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Q&A; with Adam Mikulich, Sportscaster & Sports Reporter KUTV Salt Lake City, Utah

An Inside Look at Starting a Career On Camera

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Adam Mikulich knew early in life that he wanted to be Sportscaster, "Growing up, my favorite thing in the entire world was going to Mariners games with my Dad. I never wanted those nights to end, I got to thinking that the best way to be able to hang around that atmosphere as an adult would be becoming a Sportscaster."

But getting started isn’t always easy, "I was an Associate Producer at Fox Sports Northwest", recalls Mikulich, now a Sports Reporter for KUTV in Salt Lake City, Utah "and I had to take a huge pay cut to get my first on camera job in Pocatello, Idaho." 

A few years later, and a few steps up in market size, Mikulich believes that initial sacrifice in pay was the smartest career move he’s ever made.

When did you decide that you wanted to become a Sportscaster?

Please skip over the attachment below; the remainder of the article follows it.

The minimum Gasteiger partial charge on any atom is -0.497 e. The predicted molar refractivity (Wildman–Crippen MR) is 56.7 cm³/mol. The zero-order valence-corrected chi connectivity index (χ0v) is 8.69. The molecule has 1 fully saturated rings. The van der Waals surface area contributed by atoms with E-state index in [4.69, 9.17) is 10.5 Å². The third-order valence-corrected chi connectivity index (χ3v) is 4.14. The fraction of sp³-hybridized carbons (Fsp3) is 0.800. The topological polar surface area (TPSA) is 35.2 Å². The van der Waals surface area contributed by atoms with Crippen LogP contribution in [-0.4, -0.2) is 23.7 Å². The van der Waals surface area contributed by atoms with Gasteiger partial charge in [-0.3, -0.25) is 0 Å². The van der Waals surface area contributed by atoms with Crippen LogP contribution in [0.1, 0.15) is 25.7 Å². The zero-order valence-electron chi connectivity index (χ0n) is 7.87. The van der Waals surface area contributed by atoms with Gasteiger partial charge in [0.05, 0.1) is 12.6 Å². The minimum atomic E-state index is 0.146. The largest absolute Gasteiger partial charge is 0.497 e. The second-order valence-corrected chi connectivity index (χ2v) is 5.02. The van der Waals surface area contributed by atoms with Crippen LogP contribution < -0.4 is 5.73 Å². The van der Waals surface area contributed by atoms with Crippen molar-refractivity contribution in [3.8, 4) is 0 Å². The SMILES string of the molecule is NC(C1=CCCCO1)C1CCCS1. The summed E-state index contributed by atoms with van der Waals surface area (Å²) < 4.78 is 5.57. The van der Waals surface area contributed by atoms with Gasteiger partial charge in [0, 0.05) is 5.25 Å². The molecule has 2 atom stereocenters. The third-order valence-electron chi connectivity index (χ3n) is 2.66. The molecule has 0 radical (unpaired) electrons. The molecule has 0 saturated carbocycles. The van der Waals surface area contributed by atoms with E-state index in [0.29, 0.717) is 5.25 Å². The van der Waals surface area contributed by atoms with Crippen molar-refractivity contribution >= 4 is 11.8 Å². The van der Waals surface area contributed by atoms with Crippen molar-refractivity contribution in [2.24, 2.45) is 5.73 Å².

I was about eleven years old when I started coming to terms with the fact that I was never going to be good enough to play professional baseball.  Growing up, my favorite thing in the entire world was going to Mariners games with my Dad.  We would get there really early and I would nag the players for autographs and try to catch batting practice balls while my Dad graded papers.  Then we’d watch all nine innings together.  I never wanted those nights to end, I got to thinking that the best way to be able to hang around that atmosphere as an adult would be becoming a Sportscaster. 

Adam Mikulich’s Sports TV “Stats”

adam mikulich local tv sportscaster kutv salt lake cityEducation: Washington State University

Production Jobs held: Associate Producer, Producer, Sports Reporter, Sportscaster

Stations: Fox Sports Northwest, KIFI-TV (Idaho Falls/Pocatello, ID), WCIA-TV (Champaign, Il), KUTV Salt Lake City, UT

Best Piece of Advice: The pace of television is so quick that it really catches you off guard.  There’s a lingo, a rhythm, lots of arguing and then tension when the show is underway. Get ready to do some battling.

What was it about a career in Sports TV that originally lured you?